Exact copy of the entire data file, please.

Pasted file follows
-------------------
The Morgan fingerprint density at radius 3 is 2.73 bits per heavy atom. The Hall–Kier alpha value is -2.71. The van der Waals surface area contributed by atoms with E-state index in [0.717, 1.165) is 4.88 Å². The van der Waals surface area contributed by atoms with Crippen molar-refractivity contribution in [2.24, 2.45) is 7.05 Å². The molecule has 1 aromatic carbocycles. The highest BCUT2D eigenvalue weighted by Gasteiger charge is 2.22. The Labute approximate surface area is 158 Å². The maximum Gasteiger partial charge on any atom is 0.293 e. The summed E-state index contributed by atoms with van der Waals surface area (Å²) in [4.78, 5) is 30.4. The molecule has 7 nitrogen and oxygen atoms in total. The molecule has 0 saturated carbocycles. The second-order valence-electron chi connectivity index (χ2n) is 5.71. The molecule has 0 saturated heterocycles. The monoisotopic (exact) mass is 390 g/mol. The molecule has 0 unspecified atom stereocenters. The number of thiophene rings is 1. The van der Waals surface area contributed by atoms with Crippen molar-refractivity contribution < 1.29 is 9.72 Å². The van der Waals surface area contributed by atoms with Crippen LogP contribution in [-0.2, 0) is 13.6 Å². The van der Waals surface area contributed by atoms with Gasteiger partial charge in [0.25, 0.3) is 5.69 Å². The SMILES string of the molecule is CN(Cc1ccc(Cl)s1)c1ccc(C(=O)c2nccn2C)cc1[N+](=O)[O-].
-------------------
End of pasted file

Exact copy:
The Morgan fingerprint density at radius 3 is 2.73 bits per heavy atom. The Hall–Kier alpha value is -2.71. The van der Waals surface area contributed by atoms with E-state index in [0.717, 1.165) is 4.88 Å². The van der Waals surface area contributed by atoms with Crippen molar-refractivity contribution in [2.24, 2.45) is 7.05 Å². The molecule has 1 aromatic carbocycles. The highest BCUT2D eigenvalue weighted by Gasteiger charge is 2.22. The Labute approximate surface area is 158 Å². The maximum Gasteiger partial charge on any atom is 0.293 e. The summed E-state index contributed by atoms with van der Waals surface area (Å²) in [4.78, 5) is 30.4. The molecule has 7 nitrogen and oxygen atoms in total. The molecule has 0 saturated carbocycles. The second-order valence-electron chi connectivity index (χ2n) is 5.71. The molecule has 0 saturated heterocycles. The monoisotopic (exact) mass is 390 g/mol. The molecule has 0 unspecified atom stereocenters. The number of thiophene rings is 1. The van der Waals surface area contributed by atoms with Crippen molar-refractivity contribution < 1.29 is 9.72 Å². The van der Waals surface area contributed by atoms with Crippen LogP contribution in [-0.2, 0) is 13.6 Å². The van der Waals surface area contributed by atoms with Gasteiger partial charge in [0.25, 0.3) is 5.69 Å². The SMILES string of the molecule is CN(Cc1ccc(Cl)s1)c1ccc(C(=O)c2nccn2C)cc1[N+](=O)[O-].